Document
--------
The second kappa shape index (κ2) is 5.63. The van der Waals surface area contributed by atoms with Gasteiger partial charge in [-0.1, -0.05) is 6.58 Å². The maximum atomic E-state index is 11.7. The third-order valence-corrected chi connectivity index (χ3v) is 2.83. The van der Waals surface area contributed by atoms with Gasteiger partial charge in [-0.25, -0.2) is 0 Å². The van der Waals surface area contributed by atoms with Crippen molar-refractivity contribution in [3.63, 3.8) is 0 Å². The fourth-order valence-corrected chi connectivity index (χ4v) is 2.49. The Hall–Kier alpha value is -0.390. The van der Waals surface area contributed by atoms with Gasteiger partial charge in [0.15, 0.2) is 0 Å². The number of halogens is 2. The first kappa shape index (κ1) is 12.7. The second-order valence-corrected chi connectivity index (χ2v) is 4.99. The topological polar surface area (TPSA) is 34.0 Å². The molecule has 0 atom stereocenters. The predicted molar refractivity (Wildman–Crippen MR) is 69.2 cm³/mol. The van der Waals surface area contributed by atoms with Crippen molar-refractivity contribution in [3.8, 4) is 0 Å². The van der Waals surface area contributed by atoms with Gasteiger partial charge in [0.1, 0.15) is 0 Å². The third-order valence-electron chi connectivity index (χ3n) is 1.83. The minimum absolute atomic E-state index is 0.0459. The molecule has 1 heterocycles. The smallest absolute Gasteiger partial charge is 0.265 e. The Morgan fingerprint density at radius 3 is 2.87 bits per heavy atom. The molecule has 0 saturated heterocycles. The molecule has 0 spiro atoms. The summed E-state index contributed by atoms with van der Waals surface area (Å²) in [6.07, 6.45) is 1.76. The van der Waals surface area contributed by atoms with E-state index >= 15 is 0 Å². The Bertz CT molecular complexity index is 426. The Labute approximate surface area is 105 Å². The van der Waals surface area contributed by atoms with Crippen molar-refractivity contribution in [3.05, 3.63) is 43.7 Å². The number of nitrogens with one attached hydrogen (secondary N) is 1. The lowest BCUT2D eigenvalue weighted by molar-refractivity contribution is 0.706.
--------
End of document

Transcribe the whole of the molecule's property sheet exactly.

The second kappa shape index (κ2) is 5.63. The van der Waals surface area contributed by atoms with Gasteiger partial charge in [-0.1, -0.05) is 6.58 Å². The maximum atomic E-state index is 11.7. The third-order valence-corrected chi connectivity index (χ3v) is 2.83. The van der Waals surface area contributed by atoms with Gasteiger partial charge in [-0.25, -0.2) is 0 Å². The van der Waals surface area contributed by atoms with Crippen molar-refractivity contribution in [3.63, 3.8) is 0 Å². The fourth-order valence-corrected chi connectivity index (χ4v) is 2.49. The Hall–Kier alpha value is -0.390. The van der Waals surface area contributed by atoms with Gasteiger partial charge in [0.15, 0.2) is 0 Å². The number of halogens is 2. The first kappa shape index (κ1) is 12.7. The second-order valence-corrected chi connectivity index (χ2v) is 4.99. The topological polar surface area (TPSA) is 34.0 Å². The molecule has 0 atom stereocenters. The predicted molar refractivity (Wildman–Crippen MR) is 69.2 cm³/mol. The van der Waals surface area contributed by atoms with Crippen molar-refractivity contribution in [3.8, 4) is 0 Å². The van der Waals surface area contributed by atoms with Gasteiger partial charge in [0.1, 0.15) is 0 Å². The third-order valence-electron chi connectivity index (χ3n) is 1.83. The minimum absolute atomic E-state index is 0.0459. The molecule has 1 heterocycles. The smallest absolute Gasteiger partial charge is 0.265 e. The Morgan fingerprint density at radius 3 is 2.87 bits per heavy atom. The molecule has 0 saturated heterocycles. The molecule has 0 spiro atoms. The summed E-state index contributed by atoms with van der Waals surface area (Å²) in [6.07, 6.45) is 1.76. The van der Waals surface area contributed by atoms with E-state index >= 15 is 0 Å². The Bertz CT molecular complexity index is 426. The Labute approximate surface area is 105 Å². The van der Waals surface area contributed by atoms with Crippen molar-refractivity contribution in [3.05, 3.63) is 43.7 Å². The number of nitrogens with one attached hydrogen (secondary N) is 1. The lowest BCUT2D eigenvalue weighted by molar-refractivity contribution is 0.706.